When Dino Sang, That Was Amore

‘When the moon hits your eye like a big pizza pie, that’s amore. When the world seems to shine like you’ve had too much wine, you’re in love.’

Dean Martin’s voice echoes from the scratchy 45rpm record on my turntable, filling the room with nostalgia. His hit song “That’s Amore” – or, as we used to call it, “the pizza song” – brings back memories of the early 1950s.

Back in those less complicated days, a promise from Mom and Dad to take us to a Martin-Lewis film Friday night at the Garden Theatre was enough to keep us on our best behavior all week.

Dean Martin’s charisma appealed to all types and ages. The ladies were attracted to his dark good looks and romantic singing voice. Youngsters adored his silly shenanigans with partner Jerry Lewis. But it was Martin’s bon vivant lifestyle that earned the envy of every man. The handsome, sleepy-eyed singer was second in command in Frank Sinatra’s famed leisure club, the Rat Pack.

dean martin
Dean Martin record cover

When the clan held its celebrated summit meetings Dino was the straight man to the Chairman of the Board. Martin’s longtime association with his renowned cronies appealed to fans worldwide and served to enhance Dino’s legendary devil-may-care image. Despite Martin’s public facade, he was quite the family man privately and the proud father of eight.

To the children of Italian immigrants, like my own mom and dad, Martin’s success was especially meaningful. Martin was born Dino Paul Crocetti and grew up in a multicultural part of town in Steubinville, Ohio, during the Depression. His youth paralleled the lives of many second-generation Italians. And so it was only natural that they would especially relish his good fortune and fame.

On our annual family vacations to Los Angeles, the first thing we did upon arrival was drive past Dean Martin’s two-story rambling estate in Beverly Hills, always with hopes of catching a glimpse of the superstar.

I’ll never forget the year, 1958, that we passed by Martin’s home and Dad decided to drive into Martin’s driveway for a closer look. Peering through the gates we were surprised to see, amid the plush landscape, a small, well-tended vegetable garden. Tomatoes, fava beans and long green Italian peppers filled a small portion of the star’s back yard. We were all so enthralled by the discovery of Dino’s Italian vegetable garden that we almost didn’t notice the dazzling red T-Bird that had pulled up behind us.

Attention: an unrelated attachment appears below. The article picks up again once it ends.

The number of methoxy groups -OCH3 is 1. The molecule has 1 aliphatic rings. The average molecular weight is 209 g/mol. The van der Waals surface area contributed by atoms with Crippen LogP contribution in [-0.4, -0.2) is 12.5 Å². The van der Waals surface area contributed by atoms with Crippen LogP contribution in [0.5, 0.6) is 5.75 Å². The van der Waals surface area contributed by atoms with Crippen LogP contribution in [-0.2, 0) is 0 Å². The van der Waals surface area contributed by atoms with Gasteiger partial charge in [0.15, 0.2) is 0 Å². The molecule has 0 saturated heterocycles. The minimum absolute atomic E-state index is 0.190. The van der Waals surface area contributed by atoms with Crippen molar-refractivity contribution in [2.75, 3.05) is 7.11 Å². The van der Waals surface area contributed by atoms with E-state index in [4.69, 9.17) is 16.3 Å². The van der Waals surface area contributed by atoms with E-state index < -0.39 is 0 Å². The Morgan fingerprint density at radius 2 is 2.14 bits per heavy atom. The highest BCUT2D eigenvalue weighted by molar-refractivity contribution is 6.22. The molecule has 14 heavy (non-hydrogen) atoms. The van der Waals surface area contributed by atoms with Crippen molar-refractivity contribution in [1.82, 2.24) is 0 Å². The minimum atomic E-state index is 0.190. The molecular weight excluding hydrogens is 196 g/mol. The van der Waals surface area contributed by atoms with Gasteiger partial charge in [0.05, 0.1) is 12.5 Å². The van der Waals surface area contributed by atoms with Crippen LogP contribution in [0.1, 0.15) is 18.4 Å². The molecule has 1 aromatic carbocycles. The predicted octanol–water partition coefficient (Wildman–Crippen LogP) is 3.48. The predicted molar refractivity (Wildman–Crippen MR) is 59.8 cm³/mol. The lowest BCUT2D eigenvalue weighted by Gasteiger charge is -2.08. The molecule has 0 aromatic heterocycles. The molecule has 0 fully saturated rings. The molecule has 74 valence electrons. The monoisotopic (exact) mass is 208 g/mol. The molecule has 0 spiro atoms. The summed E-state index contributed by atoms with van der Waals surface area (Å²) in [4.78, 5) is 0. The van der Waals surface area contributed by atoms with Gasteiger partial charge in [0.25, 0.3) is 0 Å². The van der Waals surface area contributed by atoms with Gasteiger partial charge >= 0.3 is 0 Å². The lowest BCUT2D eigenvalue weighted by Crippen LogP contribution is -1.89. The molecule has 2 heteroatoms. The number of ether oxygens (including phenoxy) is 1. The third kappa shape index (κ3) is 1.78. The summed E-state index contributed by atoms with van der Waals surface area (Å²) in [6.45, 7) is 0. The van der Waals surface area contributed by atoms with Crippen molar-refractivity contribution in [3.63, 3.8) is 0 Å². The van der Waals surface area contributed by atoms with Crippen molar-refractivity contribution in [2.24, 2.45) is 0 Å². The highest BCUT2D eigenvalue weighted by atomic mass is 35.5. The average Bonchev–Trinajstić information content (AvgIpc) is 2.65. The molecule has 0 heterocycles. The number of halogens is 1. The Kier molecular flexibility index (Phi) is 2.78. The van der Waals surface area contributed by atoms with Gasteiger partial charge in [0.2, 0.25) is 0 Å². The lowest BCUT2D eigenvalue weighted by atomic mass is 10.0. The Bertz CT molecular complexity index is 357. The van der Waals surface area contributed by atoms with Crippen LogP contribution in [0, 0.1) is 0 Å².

A moment later we were elated to discover the driver was none other than Dean Martin himself!

He had paused to collect his mail and was waiting patiently for us to move our car so he could get into his driveway.

Martin’s attractive wife, Jeanie, and young son, Dino Paul, came out to greet him at the gate, adding to our thrilling moment. Noticing our excitement, Martin generously walked over to our car, signed autographs for Mom and me, shook hands with Dad and exchanged a few words in Italian. I couldn’t help but notice the star’s large, awkward hands as he signed my autograph book, reminding me of his early years of prizefighting as a welterweight in his hometown.

That year we drove home on cloud nine, reliving the excitement over and over again.

I was so saddened on that Christmas Day to hear the news of Dean Martin’s passing. I felt as if a distant friend had left me. The songs of Dean Martin will always rekindle happy memories in our lives, and for that his fans will always be grateful.

Cookie Curci
Cookie Curci is an experienced freelance writer, born and raised in San Jose, California. Cookie writes syndicated columns across the country, and wrote a "Remember When" column for The Willow Glen Resident for 15 years. Her work has been published in 15 Chicken Soup for The Soul books, and in the series of "Mother's Miracle" books ( Morrow books).She has a short story in the new book "ELVIS", Live at the Sahara Tahoe; has been published in San Francisco Chronicle, San Jose Mercury news, Woman's World, Primo magazine, Mature Living, and many websites.Cookie is currently writing for several Italian American newspapers and magazines, they include LaVoce Las Vegas, Amici Journal, L'italo Americano, Life in Italy and Italiansrus.